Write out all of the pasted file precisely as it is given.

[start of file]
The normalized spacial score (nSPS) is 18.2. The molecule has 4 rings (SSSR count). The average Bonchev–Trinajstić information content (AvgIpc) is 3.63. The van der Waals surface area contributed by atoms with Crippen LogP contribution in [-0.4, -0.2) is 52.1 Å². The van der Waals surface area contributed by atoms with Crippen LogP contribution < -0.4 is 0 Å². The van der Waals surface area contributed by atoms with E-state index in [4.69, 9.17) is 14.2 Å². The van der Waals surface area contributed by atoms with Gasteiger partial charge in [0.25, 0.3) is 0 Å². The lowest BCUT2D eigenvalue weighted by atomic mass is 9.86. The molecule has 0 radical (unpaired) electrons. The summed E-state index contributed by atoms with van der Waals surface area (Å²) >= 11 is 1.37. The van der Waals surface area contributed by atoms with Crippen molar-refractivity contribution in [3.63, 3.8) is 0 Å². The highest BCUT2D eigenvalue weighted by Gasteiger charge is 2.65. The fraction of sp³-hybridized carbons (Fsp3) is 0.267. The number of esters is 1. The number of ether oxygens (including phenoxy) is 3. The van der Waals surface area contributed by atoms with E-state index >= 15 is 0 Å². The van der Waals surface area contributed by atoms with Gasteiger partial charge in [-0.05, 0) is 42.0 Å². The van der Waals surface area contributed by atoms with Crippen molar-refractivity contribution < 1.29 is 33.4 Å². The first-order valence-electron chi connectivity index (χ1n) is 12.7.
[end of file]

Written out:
The normalized spacial score (nSPS) is 18.2. The molecule has 4 rings (SSSR count). The average Bonchev–Trinajstić information content (AvgIpc) is 3.63. The van der Waals surface area contributed by atoms with Crippen LogP contribution in [-0.4, -0.2) is 52.1 Å². The van der Waals surface area contributed by atoms with Crippen LogP contribution < -0.4 is 0 Å². The van der Waals surface area contributed by atoms with E-state index in [4.69, 9.17) is 14.2 Å². The van der Waals surface area contributed by atoms with Gasteiger partial charge in [0.25, 0.3) is 0 Å². The lowest BCUT2D eigenvalue weighted by atomic mass is 9.86. The molecule has 0 radical (unpaired) electrons. The summed E-state index contributed by atoms with van der Waals surface area (Å²) >= 11 is 1.37. The van der Waals surface area contributed by atoms with Crippen molar-refractivity contribution in [3.63, 3.8) is 0 Å². The highest BCUT2D eigenvalue weighted by Gasteiger charge is 2.65. The fraction of sp³-hybridized carbons (Fsp3) is 0.267. The number of esters is 1. The number of ether oxygens (including phenoxy) is 3. The van der Waals surface area contributed by atoms with E-state index >= 15 is 0 Å². The van der Waals surface area contributed by atoms with Gasteiger partial charge in [-0.05, 0) is 42.0 Å². The van der Waals surface area contributed by atoms with Crippen molar-refractivity contribution < 1.29 is 33.4 Å². The first-order valence-electron chi connectivity index (χ1n) is 12.7.